Red Bull opens talks with Honda as its F1 engine supplier
Formula One team Red Bull has begun talks with Honda to become its engine supplier for next season.
Red Bull has a deal with Renault and must inform governing body FIA by mid-May whether it intends to switch to the Japanese manufacturer. Red Bull motorsport adviser Helmut Marko formally spoke with Honda motorsport head Masahi Yamamoto last weekend at the Azerbaijan Grand Prix regarding a possible deal.
"Yes, it was positive. We do believe we were both satisfied," Yamamoto told Formula One's website. "It's the first time we have an official meeting. It's the starting point for a potential future."
Honda's stock has risen considerably following three miserable seasons as engine supplier for McLaren , which is now supplied by Renault.
Honda is currently supplying engines to Toro Rosso, which is Red Bull's feeder team. French driver Pierre Gasly's fourth-place finish for Toro Rosso at the Bahrain Grand Prix last month was higher than McLaren managed with the same engine during three years — and with two-time F1 champion Fernando Alonso driving.
Red Bull is in an advantageous position of being able to compare and assess the two engines from within the same company's framework.
The difference in speed between Red Bull and Toro Rosso has not been as wide as expected. This suggests Honda's reliability has either improved dramatically, or that its engine is better suited to Toro Rosso than it was to McLaren. Red Bull may therefore decide its chassis better compliments Honda's engine than McLaren's did.
Another factor in the decision could be Red Bull's strained relationship with Renault, which has supplied the team since 2007. The glory years of 2010-13 — four straight drivers' and constructors' championships with Sebastian Vettel driving — have turned increasingly sour.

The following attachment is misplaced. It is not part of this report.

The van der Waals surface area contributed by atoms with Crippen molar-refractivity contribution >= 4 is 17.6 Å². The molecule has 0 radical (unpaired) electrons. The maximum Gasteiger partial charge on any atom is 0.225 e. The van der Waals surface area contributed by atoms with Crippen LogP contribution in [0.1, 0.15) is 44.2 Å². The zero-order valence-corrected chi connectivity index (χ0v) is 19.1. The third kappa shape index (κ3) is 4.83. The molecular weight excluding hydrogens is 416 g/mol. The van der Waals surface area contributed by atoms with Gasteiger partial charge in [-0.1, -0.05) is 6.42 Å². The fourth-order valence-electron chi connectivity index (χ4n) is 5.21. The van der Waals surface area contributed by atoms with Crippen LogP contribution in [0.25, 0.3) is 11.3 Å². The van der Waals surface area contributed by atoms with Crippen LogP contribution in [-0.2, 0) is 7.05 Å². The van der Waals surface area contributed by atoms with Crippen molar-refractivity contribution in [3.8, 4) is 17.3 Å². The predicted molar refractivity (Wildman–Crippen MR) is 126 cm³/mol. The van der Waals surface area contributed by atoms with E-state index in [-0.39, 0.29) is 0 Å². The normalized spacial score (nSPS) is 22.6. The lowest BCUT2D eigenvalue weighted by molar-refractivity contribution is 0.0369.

Red Bull team principal Christian Horner has regularly criticized Renault's reliability in recent years — although it is sometimes hard to judge.
Red Bull showed good speed toward the end of last season when Max Verstappen won two races, and teammate Daniel Ricciardo won this season's Chinese GP with a brilliant drive. The difference in speed between Red Bull and Mercedes appears less than before, although Ferrari remains noticeably quicker.
Any deal signed between Honda and Red Bull can only be for two years, prior to official FIA changes to F1 engines from 2021 onward.
Yamamoto will discuss this with Honda board members over the next two weeks.
"There is a big respect for the relationship (with Red Bull)," Yamamoto said.
After such misery with McLaren, securing a deal with Red Bull would be a considerable coup for Honda and may open the door for other teams to come forward.
"When we decided to come back to F1 (in 2015)," Yamamoto said, "the plan was not to just stick with one team but work with multiple teams."
Jerome Pugmire on Twitter: http://twitter.com/jeromepugmire